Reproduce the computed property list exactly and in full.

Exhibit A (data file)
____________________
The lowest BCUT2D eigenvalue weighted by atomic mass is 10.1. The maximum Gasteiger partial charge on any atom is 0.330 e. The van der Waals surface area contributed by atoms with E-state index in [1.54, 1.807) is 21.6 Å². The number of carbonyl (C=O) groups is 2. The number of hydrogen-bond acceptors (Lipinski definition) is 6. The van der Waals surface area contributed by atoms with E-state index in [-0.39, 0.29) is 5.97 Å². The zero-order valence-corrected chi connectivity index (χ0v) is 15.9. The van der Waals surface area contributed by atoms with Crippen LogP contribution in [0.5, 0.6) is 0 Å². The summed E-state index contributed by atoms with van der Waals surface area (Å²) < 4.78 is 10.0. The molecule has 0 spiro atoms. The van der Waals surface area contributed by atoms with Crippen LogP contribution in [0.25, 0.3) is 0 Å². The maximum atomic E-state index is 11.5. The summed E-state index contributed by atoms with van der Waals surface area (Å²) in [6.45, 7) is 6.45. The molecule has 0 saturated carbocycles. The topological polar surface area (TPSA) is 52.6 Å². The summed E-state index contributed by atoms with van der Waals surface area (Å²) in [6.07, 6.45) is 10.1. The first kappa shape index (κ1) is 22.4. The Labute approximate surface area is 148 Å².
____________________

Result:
The lowest BCUT2D eigenvalue weighted by atomic mass is 10.1. The maximum Gasteiger partial charge on any atom is 0.330 e. The van der Waals surface area contributed by atoms with E-state index in [1.54, 1.807) is 21.6 Å². The number of carbonyl (C=O) groups is 2. The number of hydrogen-bond acceptors (Lipinski definition) is 6. The van der Waals surface area contributed by atoms with E-state index in [-0.39, 0.29) is 5.97 Å². The zero-order valence-corrected chi connectivity index (χ0v) is 15.9. The van der Waals surface area contributed by atoms with Crippen LogP contribution in [0.5, 0.6) is 0 Å². The summed E-state index contributed by atoms with van der Waals surface area (Å²) < 4.78 is 10.0. The molecule has 0 spiro atoms. The van der Waals surface area contributed by atoms with Crippen LogP contribution in [0.25, 0.3) is 0 Å². The maximum atomic E-state index is 11.5. The summed E-state index contributed by atoms with van der Waals surface area (Å²) in [6.45, 7) is 6.45. The molecule has 0 saturated carbocycles. The topological polar surface area (TPSA) is 52.6 Å². The summed E-state index contributed by atoms with van der Waals surface area (Å²) in [6.07, 6.45) is 10.1. The first kappa shape index (κ1) is 22.4. The Labute approximate surface area is 148 Å².